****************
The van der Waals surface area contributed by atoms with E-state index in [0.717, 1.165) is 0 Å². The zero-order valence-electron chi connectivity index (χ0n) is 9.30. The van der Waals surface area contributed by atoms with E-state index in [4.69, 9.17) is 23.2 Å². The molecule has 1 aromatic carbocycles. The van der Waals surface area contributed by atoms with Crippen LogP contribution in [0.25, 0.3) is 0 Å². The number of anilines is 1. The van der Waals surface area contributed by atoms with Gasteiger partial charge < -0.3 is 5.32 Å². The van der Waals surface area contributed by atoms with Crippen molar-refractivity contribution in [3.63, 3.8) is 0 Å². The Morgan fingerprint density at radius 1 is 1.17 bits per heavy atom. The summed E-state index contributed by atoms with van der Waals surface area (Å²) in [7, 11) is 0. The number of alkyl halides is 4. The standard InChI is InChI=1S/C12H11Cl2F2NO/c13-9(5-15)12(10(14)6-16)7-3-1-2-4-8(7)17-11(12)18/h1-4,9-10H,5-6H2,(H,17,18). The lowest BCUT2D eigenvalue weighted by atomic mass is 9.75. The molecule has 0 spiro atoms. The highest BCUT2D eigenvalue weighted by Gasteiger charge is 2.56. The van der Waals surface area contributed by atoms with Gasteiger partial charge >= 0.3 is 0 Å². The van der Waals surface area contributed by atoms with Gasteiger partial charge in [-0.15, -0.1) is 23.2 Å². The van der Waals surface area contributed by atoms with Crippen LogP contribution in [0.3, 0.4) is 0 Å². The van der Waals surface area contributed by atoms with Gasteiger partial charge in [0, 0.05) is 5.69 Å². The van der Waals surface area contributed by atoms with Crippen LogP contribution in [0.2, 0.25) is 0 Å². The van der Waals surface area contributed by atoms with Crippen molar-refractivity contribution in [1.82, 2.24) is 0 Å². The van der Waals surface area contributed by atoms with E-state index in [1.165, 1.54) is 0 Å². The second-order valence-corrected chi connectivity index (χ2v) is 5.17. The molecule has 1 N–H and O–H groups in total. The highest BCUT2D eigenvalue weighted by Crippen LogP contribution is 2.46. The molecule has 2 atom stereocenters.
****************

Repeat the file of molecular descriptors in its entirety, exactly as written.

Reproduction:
The van der Waals surface area contributed by atoms with E-state index in [0.717, 1.165) is 0 Å². The zero-order valence-electron chi connectivity index (χ0n) is 9.30. The van der Waals surface area contributed by atoms with E-state index in [4.69, 9.17) is 23.2 Å². The molecule has 1 aromatic carbocycles. The van der Waals surface area contributed by atoms with Crippen LogP contribution in [0.25, 0.3) is 0 Å². The number of anilines is 1. The van der Waals surface area contributed by atoms with Gasteiger partial charge < -0.3 is 5.32 Å². The van der Waals surface area contributed by atoms with Crippen molar-refractivity contribution in [3.63, 3.8) is 0 Å². The Morgan fingerprint density at radius 1 is 1.17 bits per heavy atom. The summed E-state index contributed by atoms with van der Waals surface area (Å²) in [7, 11) is 0. The number of alkyl halides is 4. The standard InChI is InChI=1S/C12H11Cl2F2NO/c13-9(5-15)12(10(14)6-16)7-3-1-2-4-8(7)17-11(12)18/h1-4,9-10H,5-6H2,(H,17,18). The lowest BCUT2D eigenvalue weighted by atomic mass is 9.75. The molecule has 0 spiro atoms. The highest BCUT2D eigenvalue weighted by Gasteiger charge is 2.56. The van der Waals surface area contributed by atoms with Gasteiger partial charge >= 0.3 is 0 Å². The van der Waals surface area contributed by atoms with Gasteiger partial charge in [-0.15, -0.1) is 23.2 Å². The van der Waals surface area contributed by atoms with Crippen LogP contribution in [0.3, 0.4) is 0 Å². The van der Waals surface area contributed by atoms with Gasteiger partial charge in [0, 0.05) is 5.69 Å². The van der Waals surface area contributed by atoms with Crippen LogP contribution in [0.2, 0.25) is 0 Å². The van der Waals surface area contributed by atoms with Crippen molar-refractivity contribution in [1.82, 2.24) is 0 Å². The van der Waals surface area contributed by atoms with E-state index in [1.165, 1.54) is 0 Å². The second-order valence-corrected chi connectivity index (χ2v) is 5.17. The molecule has 1 N–H and O–H groups in total. The highest BCUT2D eigenvalue weighted by Crippen LogP contribution is 2.46. The molecule has 2 atom stereocenters.